News Release 15-129
Competition opens for second annual Community College Innovation Challenge
Students invited to compete for cash prizes, professional coaching by devising innovative solutions to challenges at nexus of food, energy and water
October 15, 2015
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Today, the National Science Foundation (NSF) in partnership with the American Association of Community Colleges (AACC) opens up competition for the second annual Community College Innovation Challenge.
This contest calls on students enrolled in community colleges to propose innovative science, technology, engineering and mathematics (STEM)-based solutions to perplexing, real-world problems. This year, solutions are sought to take on challenges at the nexus of food, energy and water systems.
Researchers have called this nexus a "trilemma," one that requires significant action to address either by institutional and behavioral means, or through technological and infrastructure advancements.
NSF has invested nearly $75 million in research in this area with the cross-agency initiative Innovations at the Nexus of Food, Energy and Water Systems, INFEWS. Students who participate in the challenge will contribute to this national effort, as well as benefit from cash prizes and professional development opportunities.
"Based on the engaged, enthusiastic CCIC participants last year, we know that community college students are up to this year's challenge," said Susan Singer, director of NSF's Division of Undergraduate Education. "We look forward to their solutions and to coaching them to be stronger players in STEM fields."
Community colleges play an important part in developing America's workforce in technical fields. They do so in part by involving underrepresented groups in science and recognizing the importance of mentoring students for STEM careers. Many graduates became highly valued technicians in a variety of fields, supporting industry's need for an educated and technologically up-to-date workforce.
NSF and AACC invite teams of community college students to identify key problems at the nexus of food, energy and water systems, propose innovative solutions, and submit their ideas from Oct. 15, 2015, to Feb. 15, 2016, via NSF's CCIC website.
Each team must consist of three to five students currently enrolled and in good standing at a two-year associate-degree granting institution, a faculty mentor, and a community or industry partner.
Up to 10 teams will be selected as finalists and invited to participate in an Innovation Boot Camp on June 20-23, 2016.
This professional development workshop on innovation and entrepreneurship, featuring experts in a variety of related fields, is designed to hone skills applicable to commercializing ideas, using technology for social applications, communicating with stakeholders and creating business strategies.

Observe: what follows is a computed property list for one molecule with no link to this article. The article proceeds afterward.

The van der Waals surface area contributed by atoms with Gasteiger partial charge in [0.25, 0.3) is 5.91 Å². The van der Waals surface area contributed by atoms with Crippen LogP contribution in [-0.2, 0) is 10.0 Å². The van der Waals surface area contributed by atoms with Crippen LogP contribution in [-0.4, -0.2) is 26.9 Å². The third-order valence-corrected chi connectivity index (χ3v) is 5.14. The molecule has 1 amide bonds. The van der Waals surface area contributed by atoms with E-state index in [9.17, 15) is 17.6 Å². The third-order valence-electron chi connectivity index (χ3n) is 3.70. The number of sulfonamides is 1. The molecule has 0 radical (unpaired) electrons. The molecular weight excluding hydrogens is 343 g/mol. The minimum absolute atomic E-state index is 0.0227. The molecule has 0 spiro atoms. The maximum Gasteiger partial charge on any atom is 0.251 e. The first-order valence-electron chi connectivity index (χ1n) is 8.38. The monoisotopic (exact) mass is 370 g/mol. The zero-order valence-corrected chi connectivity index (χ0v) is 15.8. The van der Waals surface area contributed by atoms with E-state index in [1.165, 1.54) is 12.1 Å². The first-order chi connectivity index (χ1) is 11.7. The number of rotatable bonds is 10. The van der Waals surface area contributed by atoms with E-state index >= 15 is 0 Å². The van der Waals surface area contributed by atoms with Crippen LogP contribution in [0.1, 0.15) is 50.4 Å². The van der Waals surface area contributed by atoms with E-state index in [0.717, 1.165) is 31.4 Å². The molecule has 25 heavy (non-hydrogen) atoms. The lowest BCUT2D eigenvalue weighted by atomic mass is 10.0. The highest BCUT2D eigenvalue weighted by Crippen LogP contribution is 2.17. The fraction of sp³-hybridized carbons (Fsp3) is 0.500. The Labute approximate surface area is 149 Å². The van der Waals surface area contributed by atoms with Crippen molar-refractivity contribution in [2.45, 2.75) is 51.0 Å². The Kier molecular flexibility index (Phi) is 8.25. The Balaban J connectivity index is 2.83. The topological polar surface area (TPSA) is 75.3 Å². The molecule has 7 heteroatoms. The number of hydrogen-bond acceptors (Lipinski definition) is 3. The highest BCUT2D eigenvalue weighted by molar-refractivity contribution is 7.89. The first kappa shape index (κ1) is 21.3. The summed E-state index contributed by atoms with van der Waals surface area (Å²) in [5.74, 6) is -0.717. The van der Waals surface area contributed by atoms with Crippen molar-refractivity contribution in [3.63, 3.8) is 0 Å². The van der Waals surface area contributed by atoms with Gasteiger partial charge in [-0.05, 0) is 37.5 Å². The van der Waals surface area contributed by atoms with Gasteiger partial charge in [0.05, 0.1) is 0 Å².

Final-round judging will take place in person on the last day of Innovation Boot Camp. Cash awards will be distributed to top teams. Interested students may visit the challenge website for the full eligibility criteria, entry guidelines, timeline and prize information.
This challenge enables students to discover and demonstrate their ingenuity to use science to make a difference in the world and to transfer knowledge into action. It also helps to incorporate research into community colleges' traditional teaching mission.
Follow the @NSF #CCIChallenge on Twitter and Facebook.
Oklahoma Congressman Markwayne Mullin meets with students from Tulsa Community College on the Hill.
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Wyoming Rep. Lummis meets at 2015 Congressional Reception with CC innovators from Sheridan College.
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Lisa-Joy Zgorski, NSF, (703) 292-8311, email: firstname.lastname@example.org
The U.S. National Science Foundation propels the nation forward by advancing fundamental research in all fields of science and engineering. NSF supports research and people by providing facilities, instruments and funding to support their ingenuity and sustain the U.S. as a global leader in research and innovation. With a fiscal year 2020 budget of $8.3 billion, NSF funds reach all 50 states through grants to nearly 2,000 colleges, universities and institutions. Each year, NSF receives more than 40,000 competitive proposals and makes about 11,000 new awards. Those awards include support for cooperative research with industry, Arctic and Antarctic research and operations, and U.S. participation in international scientific efforts.